Colorectal cancer is the fourth most common cancer in the United States, and the second leading cause of cancer death. Colorectal cancer is equally as common among men and women. More than 90 percent of all colorectal cancers are found in people who are 50 and older. The disease is more common in men and people of African-American descent.
Crozer Health is proud to have a multidisciplinary team of board-certified colorectal surgeons, oncologists and other cancer specialists who have experienced helping men and women fight colorectal cancer.
Symptoms of Colon Cancer
The following are the most common symptoms of colon or colorectal cancer. However, each individual may experience symptoms differently.
People who have any of the following symptoms should check with their doctors, especially if they are over 50 years old or have a personal or family history of the disease:
- A change in bowel habits such as diarrhea, constipation, or narrowing of the stool that lasts for more than a few days
- Rectal bleeding, dark stools, or blood in the stool
- Cramping or gnawing stomach pain
- Decreased appetite
- Unintended weight loss
- Weakness and fatigue
- A feeling that you need to have a bowel movement that is not relieved by doing so
The symptoms of colorectal cancer may resemble other conditions, such as infections, hemorrhoids, and inflammatory bowel disease. It is also possible to have colon cancer and not have any symptoms. Always consult your health care provider for a diagnosis.
Colorectal Cancer Screenings
The good news is that, in many cases, colorectal cancer can be prevented and treated if caught early through a screening. Colorectal cancer almost always starts with a small growth called a polyp. If the polyp is found early, doctors can remove it and stop colorectal cancer before it starts.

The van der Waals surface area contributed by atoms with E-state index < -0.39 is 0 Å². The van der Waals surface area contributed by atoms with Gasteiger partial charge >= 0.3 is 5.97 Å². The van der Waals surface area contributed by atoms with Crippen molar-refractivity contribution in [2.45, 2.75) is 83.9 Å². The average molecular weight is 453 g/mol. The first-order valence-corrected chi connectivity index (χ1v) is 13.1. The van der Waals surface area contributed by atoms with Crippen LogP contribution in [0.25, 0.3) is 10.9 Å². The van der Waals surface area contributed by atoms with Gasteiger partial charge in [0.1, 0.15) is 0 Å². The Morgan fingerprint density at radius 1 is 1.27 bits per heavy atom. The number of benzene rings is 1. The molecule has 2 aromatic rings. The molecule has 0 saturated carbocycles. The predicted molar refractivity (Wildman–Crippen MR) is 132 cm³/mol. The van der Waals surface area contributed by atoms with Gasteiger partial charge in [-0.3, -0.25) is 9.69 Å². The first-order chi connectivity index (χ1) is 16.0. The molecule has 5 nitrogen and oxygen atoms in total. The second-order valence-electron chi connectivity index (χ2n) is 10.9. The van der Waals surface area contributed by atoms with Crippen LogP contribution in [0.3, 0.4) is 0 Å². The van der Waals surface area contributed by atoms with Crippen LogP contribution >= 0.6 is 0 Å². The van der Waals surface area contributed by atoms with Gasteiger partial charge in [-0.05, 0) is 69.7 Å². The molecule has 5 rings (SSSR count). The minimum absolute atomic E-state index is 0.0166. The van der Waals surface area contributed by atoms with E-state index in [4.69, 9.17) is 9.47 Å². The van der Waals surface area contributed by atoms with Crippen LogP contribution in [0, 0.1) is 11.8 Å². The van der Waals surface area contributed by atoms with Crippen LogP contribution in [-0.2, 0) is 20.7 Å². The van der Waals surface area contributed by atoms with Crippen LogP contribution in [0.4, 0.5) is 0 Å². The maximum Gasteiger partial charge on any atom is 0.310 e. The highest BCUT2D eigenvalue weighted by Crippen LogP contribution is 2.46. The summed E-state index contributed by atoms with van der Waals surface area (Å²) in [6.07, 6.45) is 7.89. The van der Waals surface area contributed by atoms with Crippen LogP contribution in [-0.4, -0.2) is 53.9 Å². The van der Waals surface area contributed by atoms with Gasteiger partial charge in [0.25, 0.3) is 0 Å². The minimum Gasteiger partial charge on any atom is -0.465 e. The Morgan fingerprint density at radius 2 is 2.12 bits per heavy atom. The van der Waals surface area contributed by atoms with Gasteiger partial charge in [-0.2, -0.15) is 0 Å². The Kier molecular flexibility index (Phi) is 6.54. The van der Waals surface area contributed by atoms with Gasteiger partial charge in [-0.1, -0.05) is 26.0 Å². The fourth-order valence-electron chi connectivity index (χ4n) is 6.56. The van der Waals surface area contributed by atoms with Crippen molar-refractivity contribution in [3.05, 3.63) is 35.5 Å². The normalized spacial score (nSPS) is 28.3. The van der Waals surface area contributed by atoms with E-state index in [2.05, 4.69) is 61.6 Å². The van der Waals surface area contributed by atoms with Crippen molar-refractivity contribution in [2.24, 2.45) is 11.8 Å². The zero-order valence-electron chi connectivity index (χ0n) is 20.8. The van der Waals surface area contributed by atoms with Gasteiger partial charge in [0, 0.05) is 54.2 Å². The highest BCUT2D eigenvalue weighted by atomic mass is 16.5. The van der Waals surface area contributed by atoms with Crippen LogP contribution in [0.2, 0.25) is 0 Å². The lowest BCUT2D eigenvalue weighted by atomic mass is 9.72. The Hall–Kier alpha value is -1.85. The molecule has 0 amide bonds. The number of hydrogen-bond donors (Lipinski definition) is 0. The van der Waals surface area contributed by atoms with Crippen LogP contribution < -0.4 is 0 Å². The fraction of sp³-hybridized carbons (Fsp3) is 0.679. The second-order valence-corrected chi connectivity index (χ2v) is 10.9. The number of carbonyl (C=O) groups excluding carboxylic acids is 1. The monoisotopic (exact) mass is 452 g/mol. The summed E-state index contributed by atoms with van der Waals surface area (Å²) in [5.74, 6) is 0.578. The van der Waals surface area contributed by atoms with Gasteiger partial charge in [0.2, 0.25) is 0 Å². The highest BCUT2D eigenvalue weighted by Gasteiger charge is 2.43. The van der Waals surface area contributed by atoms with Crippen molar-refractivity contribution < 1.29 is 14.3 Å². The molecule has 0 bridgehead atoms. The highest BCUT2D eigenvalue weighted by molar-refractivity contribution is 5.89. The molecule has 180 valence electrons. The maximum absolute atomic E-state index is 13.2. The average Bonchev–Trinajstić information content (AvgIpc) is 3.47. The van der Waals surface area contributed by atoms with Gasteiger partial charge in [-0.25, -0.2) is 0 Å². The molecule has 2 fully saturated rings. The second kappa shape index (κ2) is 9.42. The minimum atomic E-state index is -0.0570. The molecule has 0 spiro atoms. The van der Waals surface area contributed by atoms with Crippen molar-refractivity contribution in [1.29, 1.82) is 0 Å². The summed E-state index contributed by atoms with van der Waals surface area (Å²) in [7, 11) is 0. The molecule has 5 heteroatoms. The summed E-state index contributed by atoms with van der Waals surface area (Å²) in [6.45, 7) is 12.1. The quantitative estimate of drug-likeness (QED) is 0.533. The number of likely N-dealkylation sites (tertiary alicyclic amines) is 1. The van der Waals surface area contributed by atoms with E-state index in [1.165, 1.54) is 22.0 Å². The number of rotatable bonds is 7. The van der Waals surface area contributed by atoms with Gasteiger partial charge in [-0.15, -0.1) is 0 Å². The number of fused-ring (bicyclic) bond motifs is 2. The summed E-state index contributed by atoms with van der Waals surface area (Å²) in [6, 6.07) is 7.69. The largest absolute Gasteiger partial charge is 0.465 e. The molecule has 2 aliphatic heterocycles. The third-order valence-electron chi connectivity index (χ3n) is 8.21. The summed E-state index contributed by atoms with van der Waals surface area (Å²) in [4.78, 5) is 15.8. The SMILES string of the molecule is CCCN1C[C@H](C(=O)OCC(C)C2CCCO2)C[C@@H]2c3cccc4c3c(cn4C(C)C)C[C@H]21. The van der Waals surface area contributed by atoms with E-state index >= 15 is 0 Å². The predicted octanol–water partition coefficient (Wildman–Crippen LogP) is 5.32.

A colonoscopy is a diagnostic procedure that allows the doctor to examine the entire length of the large intestine. The procedure uses a flexible, lighted tube called an endoscope to examine your bowel and identify potential problems, such as:
- Inflamed tissue or ulcers
- Polyps or signs of colorectal cancer
- Gastrointestinal bleeding
- Pouches or tumors
- Narrowing of the colon
Your doctor may remove polyps or tissue samples for further tests or treat any problems while the colonoscopy is under way.
Fecal Immunochemical Test (FIT)
The FIT screening involves taking a sample of your stool at home and submitting it to a lab for testing. The test looks for hidden blood in the stool, which can be an early sign of polyps and colorectal cancer. The FIT test should be performed once a year.
Your doctor may recommend other options, and you should discuss which test is right for you. The best test, ultimately, is the one that you’ll actually get done at the recommended intervals.
Who Should be Screened?
Early detection guidelines from the American Cancer Society recommend colorectal screenings beginning at age 50, with a colonoscopy recommended every 10 years.
Talk to your doctor about when and how often you need a colonoscopy. You may need to start screenings earlier and schedule them more often if you have any of these colorectal cancer risk factors:
- Family history of colorectal cancer or adenomatous polyps in a parent or sibling before age 60 or in two immediate relatives of any age
- Family history of hereditary colorectal cancer syndromes, such as familial adenomatous polyposis or hereditary nonpolyposis colon cancer
- Personal history or colorectal cancer or adenomatous polyps
- Personal history of inflammatory bowel disease